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Officials warn about dangerous rip currents this weekend from distant Beryl as it tracks towards Texas/Mexico

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Since the start of summer, almost a dozen people have been killed due to rough seas and dangerous rip currents in the US. Most of those deaths have been in Florida, where out-of-state vacationers ventured into water that was too rough. According to the National Oceanic and Atmospheric Administration, rip currents lead to more than 80% of all water rescues. But during hurricane season, when the weather's hot and people are looking to cool off, distant tropical storms and hurricanes can increase your risk of drowning. Florida Storms’ digital meteorologist Leslie Hudson has more.

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If you find yourself caught in a rip current, by far the most important thing to do is to stay calm, and even try to relax. They can be scary, but rip currents will only pull you along, they won't pull you under the water. The biggest danger is tiring yourself out. Don't panic or thrash about. Don't bother trying to fight the current. You may be able to get out of the current by swimming with it parallel to the shore (or just floating or treading water) until it fades or circulates back to shore, and then you can swim to the beach. You also can try swimming with the current toward breaking waves, where you may be able to swim for shore.If you can't reach the shore or you're being pulled farther out to sea, or you're getting tired, draw attention to yourself by waving or shouting for help.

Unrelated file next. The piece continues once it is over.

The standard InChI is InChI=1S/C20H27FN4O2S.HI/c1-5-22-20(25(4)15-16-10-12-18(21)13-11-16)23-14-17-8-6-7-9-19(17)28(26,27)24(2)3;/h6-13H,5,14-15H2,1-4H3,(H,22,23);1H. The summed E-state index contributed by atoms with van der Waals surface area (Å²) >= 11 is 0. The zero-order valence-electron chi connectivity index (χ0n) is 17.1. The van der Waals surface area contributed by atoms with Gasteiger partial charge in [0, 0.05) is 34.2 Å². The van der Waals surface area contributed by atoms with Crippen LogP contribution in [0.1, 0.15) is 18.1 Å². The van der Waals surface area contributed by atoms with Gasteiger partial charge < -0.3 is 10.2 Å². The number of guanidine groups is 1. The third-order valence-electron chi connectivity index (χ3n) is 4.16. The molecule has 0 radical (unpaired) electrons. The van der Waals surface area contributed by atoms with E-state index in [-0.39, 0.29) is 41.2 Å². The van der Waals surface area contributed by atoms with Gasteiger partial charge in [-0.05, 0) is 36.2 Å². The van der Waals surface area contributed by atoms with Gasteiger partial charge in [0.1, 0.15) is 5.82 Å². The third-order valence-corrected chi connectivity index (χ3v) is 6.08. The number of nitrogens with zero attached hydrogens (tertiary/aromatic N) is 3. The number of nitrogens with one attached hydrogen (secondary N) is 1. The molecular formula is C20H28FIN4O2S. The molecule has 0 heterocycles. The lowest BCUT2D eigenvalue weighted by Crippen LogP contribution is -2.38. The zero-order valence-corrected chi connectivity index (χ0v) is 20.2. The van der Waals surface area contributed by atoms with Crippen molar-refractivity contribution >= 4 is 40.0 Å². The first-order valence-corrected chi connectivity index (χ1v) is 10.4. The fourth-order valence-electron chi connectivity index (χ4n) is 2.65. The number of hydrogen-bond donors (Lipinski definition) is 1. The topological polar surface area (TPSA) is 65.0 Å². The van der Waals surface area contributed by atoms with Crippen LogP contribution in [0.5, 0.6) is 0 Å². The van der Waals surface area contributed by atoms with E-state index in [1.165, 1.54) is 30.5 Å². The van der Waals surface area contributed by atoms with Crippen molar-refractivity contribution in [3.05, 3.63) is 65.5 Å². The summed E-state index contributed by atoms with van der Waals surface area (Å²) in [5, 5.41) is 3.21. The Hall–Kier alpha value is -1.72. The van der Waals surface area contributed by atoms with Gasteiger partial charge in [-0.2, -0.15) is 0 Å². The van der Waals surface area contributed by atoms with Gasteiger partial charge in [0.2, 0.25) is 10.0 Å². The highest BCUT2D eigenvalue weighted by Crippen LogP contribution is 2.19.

The second biggest danger from rip currents is from people trying to rescue someone else and drowning themselves. It's a perfectly natural impulse that may cause more harm than good. If you see someone in that situation:

Get a lifeguard.

If there isn't a lifeguard nearby, call 9-1-1.

Try to tell the victim to stay calm and swim along the shoreline.

If it's possible and you can do so safely, throw the victim something that floats.

Before you even go near the water, check the conditions.

At the beach, look for warning flags at beach approaches or lifeguard stations. Red flags mean dangerous rip current activity is expected. Double red flags mean the water is closed to the public.

Extremely dangerous rip currents will continue along the Gulf of Mexico beaches as Beryl moves into the Gulf of Mexico sending long period swells northwestward. Stay up to date using this beach forecast page: http://www.weather.gov/beach